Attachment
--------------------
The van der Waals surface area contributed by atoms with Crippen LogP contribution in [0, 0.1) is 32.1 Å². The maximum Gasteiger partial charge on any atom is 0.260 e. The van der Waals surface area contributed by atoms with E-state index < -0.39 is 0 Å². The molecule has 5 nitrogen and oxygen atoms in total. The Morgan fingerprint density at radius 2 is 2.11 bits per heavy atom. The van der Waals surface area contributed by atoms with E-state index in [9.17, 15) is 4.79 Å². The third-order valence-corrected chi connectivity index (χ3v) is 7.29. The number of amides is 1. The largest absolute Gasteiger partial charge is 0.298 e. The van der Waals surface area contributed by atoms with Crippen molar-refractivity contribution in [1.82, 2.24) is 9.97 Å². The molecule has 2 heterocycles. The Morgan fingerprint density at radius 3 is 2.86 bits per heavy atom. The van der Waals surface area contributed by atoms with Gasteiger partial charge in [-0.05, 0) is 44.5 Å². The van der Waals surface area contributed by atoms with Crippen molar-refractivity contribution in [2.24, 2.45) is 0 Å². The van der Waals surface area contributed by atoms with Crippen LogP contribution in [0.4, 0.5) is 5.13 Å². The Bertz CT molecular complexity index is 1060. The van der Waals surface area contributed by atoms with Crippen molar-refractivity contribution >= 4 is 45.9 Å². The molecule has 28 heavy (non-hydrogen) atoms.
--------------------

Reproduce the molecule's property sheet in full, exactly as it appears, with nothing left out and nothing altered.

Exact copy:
The van der Waals surface area contributed by atoms with Crippen LogP contribution in [0, 0.1) is 32.1 Å². The maximum Gasteiger partial charge on any atom is 0.260 e. The van der Waals surface area contributed by atoms with E-state index < -0.39 is 0 Å². The molecule has 5 nitrogen and oxygen atoms in total. The Morgan fingerprint density at radius 2 is 2.11 bits per heavy atom. The van der Waals surface area contributed by atoms with E-state index in [9.17, 15) is 4.79 Å². The third-order valence-corrected chi connectivity index (χ3v) is 7.29. The number of amides is 1. The largest absolute Gasteiger partial charge is 0.298 e. The van der Waals surface area contributed by atoms with Crippen molar-refractivity contribution in [1.82, 2.24) is 9.97 Å². The molecule has 2 heterocycles. The Morgan fingerprint density at radius 3 is 2.86 bits per heavy atom. The van der Waals surface area contributed by atoms with Gasteiger partial charge in [-0.05, 0) is 44.5 Å². The van der Waals surface area contributed by atoms with Crippen molar-refractivity contribution in [2.24, 2.45) is 0 Å². The van der Waals surface area contributed by atoms with Crippen LogP contribution in [0.4, 0.5) is 5.13 Å². The Bertz CT molecular complexity index is 1060. The van der Waals surface area contributed by atoms with Crippen molar-refractivity contribution >= 4 is 45.9 Å². The molecule has 28 heavy (non-hydrogen) atoms.